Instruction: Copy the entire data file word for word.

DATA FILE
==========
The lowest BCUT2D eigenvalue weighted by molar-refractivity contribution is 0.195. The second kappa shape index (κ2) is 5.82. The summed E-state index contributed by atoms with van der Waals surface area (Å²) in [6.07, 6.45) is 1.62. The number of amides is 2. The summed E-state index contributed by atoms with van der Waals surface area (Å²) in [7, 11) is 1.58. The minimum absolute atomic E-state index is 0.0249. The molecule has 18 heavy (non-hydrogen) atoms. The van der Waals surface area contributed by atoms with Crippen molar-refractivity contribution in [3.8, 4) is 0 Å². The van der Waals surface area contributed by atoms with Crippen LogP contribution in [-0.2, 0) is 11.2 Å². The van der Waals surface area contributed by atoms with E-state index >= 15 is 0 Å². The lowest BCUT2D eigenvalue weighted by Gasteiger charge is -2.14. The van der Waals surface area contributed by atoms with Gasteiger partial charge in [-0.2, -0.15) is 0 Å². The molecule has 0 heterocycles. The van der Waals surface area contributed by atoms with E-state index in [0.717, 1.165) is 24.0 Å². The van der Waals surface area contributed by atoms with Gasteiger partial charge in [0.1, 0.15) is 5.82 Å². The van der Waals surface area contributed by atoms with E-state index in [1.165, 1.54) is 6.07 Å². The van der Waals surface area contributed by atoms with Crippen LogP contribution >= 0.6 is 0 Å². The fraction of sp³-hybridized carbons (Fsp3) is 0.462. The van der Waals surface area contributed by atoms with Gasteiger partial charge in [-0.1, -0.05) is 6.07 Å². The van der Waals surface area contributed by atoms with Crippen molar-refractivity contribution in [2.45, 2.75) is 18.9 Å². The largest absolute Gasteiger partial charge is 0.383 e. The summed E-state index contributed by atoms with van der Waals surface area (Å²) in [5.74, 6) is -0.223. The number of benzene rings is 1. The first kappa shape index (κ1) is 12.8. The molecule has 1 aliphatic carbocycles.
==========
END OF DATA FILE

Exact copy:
The lowest BCUT2D eigenvalue weighted by molar-refractivity contribution is 0.195. The second kappa shape index (κ2) is 5.82. The summed E-state index contributed by atoms with van der Waals surface area (Å²) in [6.07, 6.45) is 1.62. The number of amides is 2. The summed E-state index contributed by atoms with van der Waals surface area (Å²) in [7, 11) is 1.58. The minimum absolute atomic E-state index is 0.0249. The molecule has 18 heavy (non-hydrogen) atoms. The van der Waals surface area contributed by atoms with Crippen molar-refractivity contribution in [3.8, 4) is 0 Å². The van der Waals surface area contributed by atoms with Crippen LogP contribution in [-0.2, 0) is 11.2 Å². The van der Waals surface area contributed by atoms with E-state index >= 15 is 0 Å². The lowest BCUT2D eigenvalue weighted by Gasteiger charge is -2.14. The van der Waals surface area contributed by atoms with Gasteiger partial charge in [-0.2, -0.15) is 0 Å². The molecule has 0 heterocycles. The van der Waals surface area contributed by atoms with E-state index in [0.717, 1.165) is 24.0 Å². The van der Waals surface area contributed by atoms with Gasteiger partial charge in [0.1, 0.15) is 5.82 Å². The van der Waals surface area contributed by atoms with E-state index in [1.165, 1.54) is 6.07 Å². The van der Waals surface area contributed by atoms with Crippen LogP contribution >= 0.6 is 0 Å². The fraction of sp³-hybridized carbons (Fsp3) is 0.462. The van der Waals surface area contributed by atoms with Gasteiger partial charge in [-0.1, -0.05) is 6.07 Å². The van der Waals surface area contributed by atoms with Crippen molar-refractivity contribution in [2.45, 2.75) is 18.9 Å². The largest absolute Gasteiger partial charge is 0.383 e. The summed E-state index contributed by atoms with van der Waals surface area (Å²) in [5.74, 6) is -0.223. The number of benzene rings is 1. The first kappa shape index (κ1) is 12.8. The molecule has 1 aliphatic carbocycles.